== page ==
Arts and entertainment columnist
In what may well be the largest happening in the Sacramento region this year, the Crocker Art Museum will re-open its doors to the public on Oct. 10. Sacramento is going to party like itÕs É well, 10-10-10.
At the center of the event, which begins at 10 a.m. and runs until 10 p.m., is the 125,000 square foot expansion of the second oldest art museum in the United States, complete with new exhibits and enhanced features to take the Crocker into its next 125 years. The museum was closed over the summer to make the connection of the new structure to the old complete.
Admission to the museum will be free for the day, with activities, performances and entertainment for children, families and adults.
ÒThis will be a great community celebration,Ó said Lial Jones, the CrockerÕs executive director. ÒIt will unveil the new Crocker Art Museum.Ó
The expansion of the museum is the work of the late Charles Gwathmey, co-founder of Gwathmey Siegel & Associates Architects (GSAA). Throughout the museum, there are views to the outside, providing the visitor with a sense of orientation throughout the museumÕs galleries.
The expansion experience begins at the new entrance, which includes the Teel Family Pavilion, a new museum store, a gourmet cafŽ, a 260-seat theater, conference meeting rooms and an art conservation workshop that can be viewed through windows in the pavilion. This part of the museum will be free to enter at any time. The museum itself can be entered on the second floor.
The pavilion features a large glass wall that ÒframesÓ the original Crocker Art Museum building as a work of art itself. The contemporary structure of the expansion seems to Òmelt awayÓ in its honest homage to the Victorian Italianate architecture of the original. The pavilion can seat up to 1,200 people, and is SacramentoÕs newest rental venue for conferences, wedding receptions and other events.
The new cafŽ will be run by none other than Patrick Mulvaney of MulvaneyÕs restaurant in Sacramento. Diners simply fill a wicker picnic basket with the gourmet sandwich of choice, plus gourmet chips, sodas and more. A soup of the day will be available, as well as a Òkid friendlyÓ lunch basket that includes fresh fruit and milk.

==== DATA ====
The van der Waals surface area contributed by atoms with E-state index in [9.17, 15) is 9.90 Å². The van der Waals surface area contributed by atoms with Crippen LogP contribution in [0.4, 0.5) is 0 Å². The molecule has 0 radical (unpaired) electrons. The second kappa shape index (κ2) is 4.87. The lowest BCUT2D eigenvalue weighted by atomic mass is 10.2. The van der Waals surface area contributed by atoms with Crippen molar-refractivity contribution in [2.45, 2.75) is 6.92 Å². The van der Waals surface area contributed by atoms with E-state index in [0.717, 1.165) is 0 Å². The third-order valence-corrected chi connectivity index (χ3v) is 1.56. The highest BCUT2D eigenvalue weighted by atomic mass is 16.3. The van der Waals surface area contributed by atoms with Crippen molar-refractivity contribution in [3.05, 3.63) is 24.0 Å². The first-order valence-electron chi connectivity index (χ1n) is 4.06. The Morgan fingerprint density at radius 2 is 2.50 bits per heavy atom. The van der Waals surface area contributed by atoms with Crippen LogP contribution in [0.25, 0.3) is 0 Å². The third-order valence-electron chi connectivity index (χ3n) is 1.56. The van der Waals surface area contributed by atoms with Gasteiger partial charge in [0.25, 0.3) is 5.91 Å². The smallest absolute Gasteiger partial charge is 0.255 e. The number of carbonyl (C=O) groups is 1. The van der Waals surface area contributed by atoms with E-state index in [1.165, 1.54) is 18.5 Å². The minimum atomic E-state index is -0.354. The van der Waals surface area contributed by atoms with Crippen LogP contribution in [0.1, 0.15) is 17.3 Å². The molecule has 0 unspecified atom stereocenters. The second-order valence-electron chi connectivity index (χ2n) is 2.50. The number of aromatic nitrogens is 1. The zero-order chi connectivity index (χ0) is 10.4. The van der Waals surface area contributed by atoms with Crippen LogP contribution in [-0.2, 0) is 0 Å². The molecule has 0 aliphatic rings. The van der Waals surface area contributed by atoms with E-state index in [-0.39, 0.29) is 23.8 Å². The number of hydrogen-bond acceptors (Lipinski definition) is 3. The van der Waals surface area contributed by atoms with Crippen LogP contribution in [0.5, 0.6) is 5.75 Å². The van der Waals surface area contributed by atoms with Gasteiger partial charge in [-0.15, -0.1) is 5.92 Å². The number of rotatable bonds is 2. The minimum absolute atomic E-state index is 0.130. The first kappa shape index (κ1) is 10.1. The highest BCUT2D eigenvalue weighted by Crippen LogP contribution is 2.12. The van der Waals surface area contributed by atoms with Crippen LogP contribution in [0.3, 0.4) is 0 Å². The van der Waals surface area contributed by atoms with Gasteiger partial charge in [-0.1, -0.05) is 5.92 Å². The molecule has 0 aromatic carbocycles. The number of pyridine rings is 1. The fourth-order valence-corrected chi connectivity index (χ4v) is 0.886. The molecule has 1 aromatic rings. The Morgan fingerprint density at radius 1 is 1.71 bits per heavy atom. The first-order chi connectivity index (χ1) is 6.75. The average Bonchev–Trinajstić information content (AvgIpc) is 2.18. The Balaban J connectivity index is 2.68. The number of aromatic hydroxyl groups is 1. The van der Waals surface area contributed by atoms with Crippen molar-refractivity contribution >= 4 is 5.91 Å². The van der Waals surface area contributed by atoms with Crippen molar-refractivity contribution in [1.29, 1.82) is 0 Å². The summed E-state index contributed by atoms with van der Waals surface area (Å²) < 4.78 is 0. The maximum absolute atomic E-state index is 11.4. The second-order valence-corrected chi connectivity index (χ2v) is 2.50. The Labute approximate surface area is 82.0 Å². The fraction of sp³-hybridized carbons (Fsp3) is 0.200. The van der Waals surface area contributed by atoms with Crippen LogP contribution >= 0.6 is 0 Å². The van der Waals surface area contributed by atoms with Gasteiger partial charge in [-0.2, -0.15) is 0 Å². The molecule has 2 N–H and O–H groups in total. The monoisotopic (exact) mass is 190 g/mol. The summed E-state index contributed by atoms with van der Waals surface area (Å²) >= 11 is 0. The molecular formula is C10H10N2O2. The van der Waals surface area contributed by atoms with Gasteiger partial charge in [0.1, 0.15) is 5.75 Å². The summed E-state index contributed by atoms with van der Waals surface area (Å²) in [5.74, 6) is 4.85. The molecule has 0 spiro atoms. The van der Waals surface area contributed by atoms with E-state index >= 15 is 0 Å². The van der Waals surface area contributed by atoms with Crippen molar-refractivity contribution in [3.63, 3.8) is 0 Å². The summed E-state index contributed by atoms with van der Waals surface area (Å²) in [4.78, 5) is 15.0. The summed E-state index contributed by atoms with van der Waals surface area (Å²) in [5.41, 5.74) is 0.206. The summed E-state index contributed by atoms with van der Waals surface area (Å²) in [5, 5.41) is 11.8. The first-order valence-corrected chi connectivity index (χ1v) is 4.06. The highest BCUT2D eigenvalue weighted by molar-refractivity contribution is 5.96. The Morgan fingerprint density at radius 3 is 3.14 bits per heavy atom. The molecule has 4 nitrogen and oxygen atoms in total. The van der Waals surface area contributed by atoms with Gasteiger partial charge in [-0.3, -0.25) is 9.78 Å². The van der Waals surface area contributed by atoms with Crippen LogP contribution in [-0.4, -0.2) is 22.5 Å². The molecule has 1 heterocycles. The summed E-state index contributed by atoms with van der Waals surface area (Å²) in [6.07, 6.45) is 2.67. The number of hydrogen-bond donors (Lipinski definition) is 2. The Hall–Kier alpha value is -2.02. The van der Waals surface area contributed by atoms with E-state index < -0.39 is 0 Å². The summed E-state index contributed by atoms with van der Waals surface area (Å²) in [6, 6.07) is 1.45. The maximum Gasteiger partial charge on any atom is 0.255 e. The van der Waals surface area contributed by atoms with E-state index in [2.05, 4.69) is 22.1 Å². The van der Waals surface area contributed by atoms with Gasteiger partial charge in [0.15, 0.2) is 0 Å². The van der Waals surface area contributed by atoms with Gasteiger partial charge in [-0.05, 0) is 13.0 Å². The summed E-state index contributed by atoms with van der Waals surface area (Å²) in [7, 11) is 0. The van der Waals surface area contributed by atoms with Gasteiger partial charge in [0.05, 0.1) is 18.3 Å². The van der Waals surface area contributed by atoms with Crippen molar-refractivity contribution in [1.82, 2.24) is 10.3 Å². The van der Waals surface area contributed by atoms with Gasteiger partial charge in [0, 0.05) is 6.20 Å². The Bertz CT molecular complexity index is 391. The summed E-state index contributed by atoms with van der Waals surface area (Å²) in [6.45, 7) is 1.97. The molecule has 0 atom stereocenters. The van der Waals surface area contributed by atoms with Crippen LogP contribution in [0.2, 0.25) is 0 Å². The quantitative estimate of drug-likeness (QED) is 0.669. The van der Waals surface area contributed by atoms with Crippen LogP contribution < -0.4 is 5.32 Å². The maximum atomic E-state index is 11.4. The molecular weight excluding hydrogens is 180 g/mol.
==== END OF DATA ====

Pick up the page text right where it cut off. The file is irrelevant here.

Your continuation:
The art spaces in the museum are just that Ñ spacious. Those who are familiar with the Victorian gallery style of art hanging used in the old Crocker know that it could be overwhelming … even cluttered. No more. The painted walls of the new Crocker are large and well proportioned. In fact, there is height and space enough to exhibit some items that have not been on exhibit for 80 years or more, simply because of their size.
The Crocker is inaugurating the new galleries with a series of special exhibitions, including a new retrospective of the work of Sacramento resident Wayne Thiebaud. ÒHomecomingÓ features 50 paintings and drawings spanning ThiebaudÕs career. Also featured is ÒRiver Intersection,Ó a new painting created by the artist as a gift to commemorate the opening of the expansion.
The opening exhibition also includes ÒA Pioneering Collection: Master Drawings from the Crocker Art Museum,Ó featuring one of the finest early collections of master drawings in the United States.
While the Crocker does not house a comprehensive collection of art (such as the Metropolitan Art Museum in New York), it does have some very interesting collections that are well worth checking out Ð and with this expansion, gifts of private art collections are pouring in. The exhibit of California Impressionist artists is most impressive.
The expansion of the Crocker Art Museum means that touring art exhibits will now be able to come to our region Ñ much to the dismay of Bay Area museums. The Sacramento area has played Òsecond fiddleÓ to San Francisco since 1910. After 100 years itÕs about time Sac comes back into her own. The new Crocker is a great start.
The Crocker Art Museum is located at 216 O St. in downtown Sacramento. The grand re-opening event is Oct. 10, from 10 a.m. to 10 p.m. Remember to bring quarters to feed the meter machines in the parking spaces around the museum (25 cents for every 12 minutes, up to three hours on the meter). Regular museum hours will be 10 a.m. to 7 p.m. Tuesday through Wednesday; 10 a.m. to 9 p.m. Thursday; 10 a.m. to 5 p.m. Friday to Sunday. Every Third Sunday of the month is ÒPay What You Wish Sunday.Ó For more information, call (916) 808-7000 or visit crockerartmuseum.org.
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